We went there at midnight,
at the witching hour.
It was a test of courage.
The Jews weren't popular, were they?
This had consequences.
Why weren't the Jews popular?
Apparently because they...
They were into deal-making,
and they had hooked noses.
We learned to read
using the normal alphabet book.
But we also had
a Jew-themed alphabet book.
It was published by Streicher, who had
also published the Nuremberg Race Laws.
And this book had a caricature of a Jew
for each letter of the alphabet.
I remember one in particular.
It showed a butcher's shop that was...
really greasy and filthy.
It showed a disgusting Jew,
one with dirty long hair and a hat,
behind the counter.
And next to him, there was
a blonde German girl
with a white apron.
The Jew had his hand
where it shouldn't be.
The Jews were to blame for everything.
We were a village of 175 people.
We had no electricity.
The mobile Nazi Film Unit came
to show us films, like Suess the Jew.
They showed Nazi films
in the smallest villages.
You can't imagine today
what kind of pressure there was.
That was my grandmother.
- Is that the Jewish grandmother?
- Yes.
That is the Jewish generation. That's her.
And that's her mother.
My older brother was a convinced Nazi.
And much later, he realized
that our father was also a Jew,
in accordance with Jewish tradition.
His mother was Jewish.
But he didn't make that public.
He kept that a secret.
And when my brother realized
that our father was a Jew...
He wanted to be racially pure.
When he realized that according
to both the Jewish and Nazi rules...
that our father was actually Jewish,
a process of rethinking began.
There were no Jews in our village.
My parents had contact with a Jew
who came from Friedeberg-Ostbahnhof.
He bought the skins
that we sold him on slaughtering days.
I always went to Woldenberg with him
to get my hair cut.
His name was Piefke.
And, one day, he didn't show up.
I asked, "Where is Piefke?"
They told me that he had emigrated.
Originally, it was a perfectly normal
hospital for psychiatric patients.
And it remained one,
but the Fascists turned part of it
into an Extermination Center.
It was all kept very secret.
But word got around
that buses were arriving in Bernburg
with darkened windows
heading in the direction
of the Sanatorium,
as the Bernburgers called it.
Every few days, black smoke would rise,
and it smelled sweet.
From this, many people concluded
that people's bodies were burned there.
People arrived and were murdered.
The furnaces are still there today.
It was talked about a little,
in very hushed tones.
It was dangerous to talk about it.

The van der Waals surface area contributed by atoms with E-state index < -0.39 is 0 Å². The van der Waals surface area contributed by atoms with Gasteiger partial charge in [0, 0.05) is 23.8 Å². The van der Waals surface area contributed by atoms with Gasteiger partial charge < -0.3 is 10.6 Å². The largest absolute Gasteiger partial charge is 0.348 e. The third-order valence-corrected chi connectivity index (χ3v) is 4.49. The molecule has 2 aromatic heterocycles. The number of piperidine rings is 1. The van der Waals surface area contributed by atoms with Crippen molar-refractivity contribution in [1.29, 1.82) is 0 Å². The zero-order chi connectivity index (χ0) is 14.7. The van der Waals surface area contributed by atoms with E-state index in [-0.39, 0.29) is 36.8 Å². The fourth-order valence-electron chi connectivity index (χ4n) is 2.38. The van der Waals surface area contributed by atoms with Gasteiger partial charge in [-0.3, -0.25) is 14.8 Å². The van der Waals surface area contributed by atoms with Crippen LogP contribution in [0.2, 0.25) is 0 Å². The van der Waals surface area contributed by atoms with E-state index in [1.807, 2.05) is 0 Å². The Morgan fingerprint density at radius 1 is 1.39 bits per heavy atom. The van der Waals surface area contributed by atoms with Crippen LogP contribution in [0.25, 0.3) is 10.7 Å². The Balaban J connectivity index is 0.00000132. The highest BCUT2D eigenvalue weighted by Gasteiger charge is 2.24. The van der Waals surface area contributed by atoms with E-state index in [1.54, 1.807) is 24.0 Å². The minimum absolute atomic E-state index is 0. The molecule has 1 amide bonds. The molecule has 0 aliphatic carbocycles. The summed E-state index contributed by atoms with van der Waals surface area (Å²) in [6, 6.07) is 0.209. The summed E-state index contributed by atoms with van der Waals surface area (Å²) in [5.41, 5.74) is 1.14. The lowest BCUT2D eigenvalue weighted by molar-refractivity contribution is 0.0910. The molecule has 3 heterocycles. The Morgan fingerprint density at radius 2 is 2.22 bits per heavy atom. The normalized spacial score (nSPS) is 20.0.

It was only whispered about in private.
It was November 9th.
The SS was sworn in
on that date every year.
The SS from all over Germany congregated
in front of the Feldherrnhalle.
It was night,
and we marched there in rank.
And then came Hitler, Himmler, and so on.
To the left, above the Residenz,
next to the Feldherrnhalle,
there was the glow of a fire.
It didn't mean anything.
It was just a fire somewhere.
We returned to our barracks.
And the next day,
we found out what it was.
It was Kristallnacht.
I had no idea.
That fire was the synagogue.
The Party ordered the schools
to take the children there.
They said the children should see it.
What was the motive?
They did not belong to our ethnic group,
apparently. I don't know the reason.
They said the children should see it.
Can you remember your reaction?
I was too young then.
But look, it wasn't in our neighborhood.
And, honestly, we didn't really leave
our neighborhoods.
- Hello, Karl.
- Hi, Gisela.
"From 1829
until its destruction
on November 10, 1938,
this was the center
of Weener's Jewish community."
"A synagogue from 1829 to 1938."
"A school from 1853."
"Rabbi and Teacher's House from 1887."
I can't read the Jewish text.
So there was a Jewish community here?
Yes. In Weener.
Who burned all of this down?
People from the SA.
We were on Fasanenstrasse
and we saw
that the synagogue was on fire.
The fire brigade stood in front of it,
but they did nothing. Nothing at all.
We were astonished
that they didn't intervene.
They just let it burn down.
I only understood why
a long time later.
They were only there to make sure
that the neighboring houses
would not catch fire.
But that was only the beginning
of the hounding of the Jews.
I didn't really care
that the synagogue was burned down.
I wasn't sorry about that.
I didn't feel any pity for the Jews.
So for you, it wasn't a crime?
No, not for me...
Well, hold on! That's a crime.
One would almost have to say yes.
However, I didn't consider it a crime.
It was all the same to me.
But if you look at it...
from a legal perspective,
one would have to consider it a crime,
because it was the destruction
of other people's property.
So the one who destroys it
would be a criminal.
But I didn't feel that way.
We didn't have any civilian clothes.
We were always in uniform,
from morning till evening.
And when you are in uniform
the whole year round,
that leaves a mark.
You have no time
to consider yourself a civilian.
In the Nazi Political Academy,
it was important that graduates
enter every profession.
There should be people everywhere
who could play an elite role in Nazism.
Everyone hoped to be drafted
as early as possible,
to become a soldier and go to war.
Many of us volunteered for the Waffen-SS.
This was being part of elite. We wanted
to continue being part of the elite.
The Family Tree.
SS Lieutenant, Karl Heinrich
Lbbert Hollander. Believer.
With a swastika, see?
This shows that you are Aryan?
Of good stock. Yes.
You couldn't become
an officer in the SS otherwise?
That was a prerequisite.
What was your rank?
First Lieutenant in the end.
I went to the SS
because I heard
that they trained you hard.
I was an athlete.
I did athletics, wrestling, boxing,
football, hiking, skiing.
I liked sports. I liked it tough.
I signed up for the SS on March 15th.
The SS was the elite corps.
They had the best tanks.
And we got excited. Well, I did anyway.
My father wasn't too excited about it.
I did it without his knowledge.
I believed in it,